This comics explains the birth of the project Tunir. When I started working in the Fedora Cloud SIG, I volunteered myself to help with the testing of the Cloud images. We have very clear guidelines about what to test, and how to test.
Basically, you have to boot up a cloud image (or the atomic image) in a Cloud or on your local computer, run a few commands in sequence, and check the output. For the first few times it was fun to do, but slowly I found it is difficult for me. Being a super lazy programmer, I thought why not use the computer to do this job, it is not music theory :) The birth of Tunir was the result of the conversation between me and even lazier me. I just had to convert the shell commands into some Python3 based unittest cases.
At beginning it could only handle the qcow2 images of cloud base and atomic image. But while working with two week atomic change, I found out that we need do the same for Vagrant based images. It is important to remember that Fedora project generates two different kind of Vagrant boxes, one for libvirt, another one for standard Virtualbox based .box file. So Tunir got the power to execute tests on any given Vagrant image. Using these features Tunir is being consumed by the Autocloud project, where we automatically test Fedora cloud and Atomic image builds. I should not forget to mention that Tunir can also connect to a remote system, and execute the tests there. Did I mention that Tunir is doing all of these with only one JSON file containing the job description, and one text file containing the commands used for the actual tests? Tunir started as a tool for a developer, who does not want to spend time in configuration, it remains in the same way.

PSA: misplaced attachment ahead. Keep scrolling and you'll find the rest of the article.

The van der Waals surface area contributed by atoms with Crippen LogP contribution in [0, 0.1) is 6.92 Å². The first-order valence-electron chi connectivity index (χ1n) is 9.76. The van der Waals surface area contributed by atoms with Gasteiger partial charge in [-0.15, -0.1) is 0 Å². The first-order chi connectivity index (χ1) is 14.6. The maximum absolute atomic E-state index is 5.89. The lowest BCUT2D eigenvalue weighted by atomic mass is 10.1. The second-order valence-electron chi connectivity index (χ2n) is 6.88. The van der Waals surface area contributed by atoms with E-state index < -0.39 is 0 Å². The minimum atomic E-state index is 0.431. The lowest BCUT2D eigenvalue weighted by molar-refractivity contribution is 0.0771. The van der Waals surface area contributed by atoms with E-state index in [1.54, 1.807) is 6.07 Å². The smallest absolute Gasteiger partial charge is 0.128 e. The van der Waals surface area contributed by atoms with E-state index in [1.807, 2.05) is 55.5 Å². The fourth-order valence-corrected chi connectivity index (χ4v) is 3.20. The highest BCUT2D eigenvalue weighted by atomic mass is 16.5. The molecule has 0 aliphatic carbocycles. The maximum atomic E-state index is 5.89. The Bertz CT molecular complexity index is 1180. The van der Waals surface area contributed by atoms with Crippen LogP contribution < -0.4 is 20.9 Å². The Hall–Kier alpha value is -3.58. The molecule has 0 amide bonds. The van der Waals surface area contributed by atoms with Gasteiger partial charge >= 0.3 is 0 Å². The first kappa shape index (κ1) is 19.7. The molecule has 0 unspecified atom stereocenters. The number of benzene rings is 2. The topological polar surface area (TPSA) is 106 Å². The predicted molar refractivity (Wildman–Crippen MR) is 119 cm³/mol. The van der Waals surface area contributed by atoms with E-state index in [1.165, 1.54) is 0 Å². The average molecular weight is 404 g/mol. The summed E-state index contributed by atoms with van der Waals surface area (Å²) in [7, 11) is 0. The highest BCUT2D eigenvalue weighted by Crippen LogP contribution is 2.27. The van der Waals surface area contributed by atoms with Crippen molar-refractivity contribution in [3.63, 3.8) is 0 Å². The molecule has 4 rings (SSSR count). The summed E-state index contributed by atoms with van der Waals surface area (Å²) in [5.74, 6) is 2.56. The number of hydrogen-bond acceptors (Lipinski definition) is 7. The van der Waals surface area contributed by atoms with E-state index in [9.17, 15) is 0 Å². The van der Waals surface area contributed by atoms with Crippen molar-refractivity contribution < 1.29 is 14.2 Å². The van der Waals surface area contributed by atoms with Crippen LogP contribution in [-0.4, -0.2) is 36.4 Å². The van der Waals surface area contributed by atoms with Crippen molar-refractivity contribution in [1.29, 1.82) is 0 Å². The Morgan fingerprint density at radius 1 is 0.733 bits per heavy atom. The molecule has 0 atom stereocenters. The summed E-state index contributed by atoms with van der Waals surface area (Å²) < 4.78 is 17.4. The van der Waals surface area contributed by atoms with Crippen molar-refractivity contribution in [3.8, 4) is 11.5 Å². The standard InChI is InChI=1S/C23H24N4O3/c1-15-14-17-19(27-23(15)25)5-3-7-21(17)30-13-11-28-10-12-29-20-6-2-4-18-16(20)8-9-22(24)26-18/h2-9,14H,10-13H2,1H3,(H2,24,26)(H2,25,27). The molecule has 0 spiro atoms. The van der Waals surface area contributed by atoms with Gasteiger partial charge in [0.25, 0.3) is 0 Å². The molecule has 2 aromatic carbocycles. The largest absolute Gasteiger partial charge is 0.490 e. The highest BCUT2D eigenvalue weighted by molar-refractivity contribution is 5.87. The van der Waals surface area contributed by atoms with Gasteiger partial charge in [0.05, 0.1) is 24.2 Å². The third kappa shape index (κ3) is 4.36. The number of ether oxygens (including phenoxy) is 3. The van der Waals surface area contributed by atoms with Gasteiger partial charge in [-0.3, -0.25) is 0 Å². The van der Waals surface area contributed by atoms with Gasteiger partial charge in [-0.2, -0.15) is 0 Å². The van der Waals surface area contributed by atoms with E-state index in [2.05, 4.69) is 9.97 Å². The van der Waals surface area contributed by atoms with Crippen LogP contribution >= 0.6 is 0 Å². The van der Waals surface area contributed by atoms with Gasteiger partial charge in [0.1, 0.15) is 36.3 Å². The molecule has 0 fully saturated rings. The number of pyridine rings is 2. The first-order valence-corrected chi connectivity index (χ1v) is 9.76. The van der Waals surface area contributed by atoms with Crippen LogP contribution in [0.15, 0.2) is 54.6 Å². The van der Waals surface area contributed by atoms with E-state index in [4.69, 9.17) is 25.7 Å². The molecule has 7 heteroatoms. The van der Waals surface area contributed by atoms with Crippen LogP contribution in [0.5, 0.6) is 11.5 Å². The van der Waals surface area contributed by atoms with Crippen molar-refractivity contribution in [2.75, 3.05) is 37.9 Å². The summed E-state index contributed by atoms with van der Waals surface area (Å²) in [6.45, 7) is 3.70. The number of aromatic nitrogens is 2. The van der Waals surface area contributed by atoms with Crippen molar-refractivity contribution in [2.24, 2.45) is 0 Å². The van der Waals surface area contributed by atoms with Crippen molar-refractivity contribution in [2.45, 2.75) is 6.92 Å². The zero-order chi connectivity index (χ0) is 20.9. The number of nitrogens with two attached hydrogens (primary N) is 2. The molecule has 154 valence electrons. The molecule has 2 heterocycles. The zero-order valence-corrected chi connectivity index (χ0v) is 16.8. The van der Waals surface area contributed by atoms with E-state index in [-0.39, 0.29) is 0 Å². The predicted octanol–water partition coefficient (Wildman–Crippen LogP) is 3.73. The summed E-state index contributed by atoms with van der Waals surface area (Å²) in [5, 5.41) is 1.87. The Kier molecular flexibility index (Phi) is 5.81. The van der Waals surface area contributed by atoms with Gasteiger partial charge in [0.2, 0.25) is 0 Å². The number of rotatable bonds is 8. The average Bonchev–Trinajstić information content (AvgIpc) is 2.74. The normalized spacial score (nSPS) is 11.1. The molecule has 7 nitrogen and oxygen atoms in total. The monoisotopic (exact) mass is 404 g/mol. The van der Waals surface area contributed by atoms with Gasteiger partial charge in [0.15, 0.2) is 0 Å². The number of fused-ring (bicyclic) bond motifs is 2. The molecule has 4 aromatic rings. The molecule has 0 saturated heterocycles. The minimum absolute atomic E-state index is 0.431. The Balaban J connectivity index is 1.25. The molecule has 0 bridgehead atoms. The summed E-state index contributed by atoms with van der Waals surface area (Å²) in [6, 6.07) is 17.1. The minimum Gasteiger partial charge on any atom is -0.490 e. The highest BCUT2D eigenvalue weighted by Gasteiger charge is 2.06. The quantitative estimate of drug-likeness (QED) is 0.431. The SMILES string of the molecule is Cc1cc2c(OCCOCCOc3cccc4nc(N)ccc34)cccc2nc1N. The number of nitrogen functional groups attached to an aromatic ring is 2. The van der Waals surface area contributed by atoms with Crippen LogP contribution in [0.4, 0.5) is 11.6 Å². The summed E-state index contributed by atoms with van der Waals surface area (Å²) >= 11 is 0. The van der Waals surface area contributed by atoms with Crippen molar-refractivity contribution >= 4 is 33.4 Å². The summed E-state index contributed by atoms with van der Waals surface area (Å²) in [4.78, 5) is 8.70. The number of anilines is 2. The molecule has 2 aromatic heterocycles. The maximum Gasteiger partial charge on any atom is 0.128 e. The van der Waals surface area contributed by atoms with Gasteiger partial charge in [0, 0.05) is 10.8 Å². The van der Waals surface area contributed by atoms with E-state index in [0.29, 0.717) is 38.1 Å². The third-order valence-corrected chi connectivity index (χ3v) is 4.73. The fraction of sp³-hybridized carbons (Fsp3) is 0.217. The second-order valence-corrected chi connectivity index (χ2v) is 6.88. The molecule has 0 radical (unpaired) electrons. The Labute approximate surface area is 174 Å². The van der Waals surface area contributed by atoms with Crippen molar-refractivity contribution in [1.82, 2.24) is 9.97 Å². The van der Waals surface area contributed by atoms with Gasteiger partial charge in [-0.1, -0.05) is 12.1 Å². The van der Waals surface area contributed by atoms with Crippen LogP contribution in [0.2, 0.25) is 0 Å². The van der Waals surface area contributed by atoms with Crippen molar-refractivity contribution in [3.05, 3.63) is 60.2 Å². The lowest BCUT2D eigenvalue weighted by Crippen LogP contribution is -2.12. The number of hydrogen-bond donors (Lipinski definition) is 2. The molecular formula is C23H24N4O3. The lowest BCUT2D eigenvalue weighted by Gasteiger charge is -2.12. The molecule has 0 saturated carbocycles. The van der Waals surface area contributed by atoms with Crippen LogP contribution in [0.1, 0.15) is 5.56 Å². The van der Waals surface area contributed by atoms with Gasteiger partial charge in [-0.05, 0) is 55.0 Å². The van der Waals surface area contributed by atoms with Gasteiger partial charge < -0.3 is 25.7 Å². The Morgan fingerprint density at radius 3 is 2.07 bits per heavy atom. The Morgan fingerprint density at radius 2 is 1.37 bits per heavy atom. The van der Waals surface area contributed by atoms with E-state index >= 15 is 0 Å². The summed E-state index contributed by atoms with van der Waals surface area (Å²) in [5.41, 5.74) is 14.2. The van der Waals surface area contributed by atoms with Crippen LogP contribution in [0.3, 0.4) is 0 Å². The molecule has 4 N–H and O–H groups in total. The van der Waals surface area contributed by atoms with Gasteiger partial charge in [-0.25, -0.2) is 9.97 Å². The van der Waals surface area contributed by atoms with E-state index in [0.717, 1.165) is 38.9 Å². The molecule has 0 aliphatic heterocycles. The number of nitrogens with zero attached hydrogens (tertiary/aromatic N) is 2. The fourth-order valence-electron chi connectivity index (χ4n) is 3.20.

Until a couple of releases back, Tunir actually had two types of tests in it, one type of commands which will return zero as a success value, we could also mark a set of commands as the ones which will return non-zero exit code. Right now Tunir can have a third set of commands, the non-gating tests, these commands may pass, or they may fail. But Tunir will continue executing the tests accordingly.
I wrote Tunir to test the actual OS images, but it is generic enough that it can be used to test any application. You can easily configure it to download all the dependencies of your project every time on a clean cloud/Vagrant image, and then it will build and test your application (or the full application stack along with configuration files).
Last week I have added a new weapon in Tunir’s arsenal. It can now test using a given AWS AMI ID. If you run your application on AWS cloud platform, you now can use Tunir to test it there. This code is in a separate branch, but will be merged in the master this week. Following the similar style Praveen Kumar submitted a patch using which Tunir can run tests on an Openstack Cloud. We will work on it a little bit more before merging it to master branch.
You can view the tests already written for Fedora in this repository. Thanks to Trishna Guha, and Farhaan Bukhsh we now have many more test cases. I have written a document explaining how to write more tests, I have another document which explains how to debug failed tests.
What is in the future? The best way to predict your future is to create it. We have the features which we, and our users use regularly. Tunir is still simple enough for anyone to understand in less than 10 minutes. If you just want to say hi, or you are looking forward for any new feature, come to #fedora-cloud on freenode.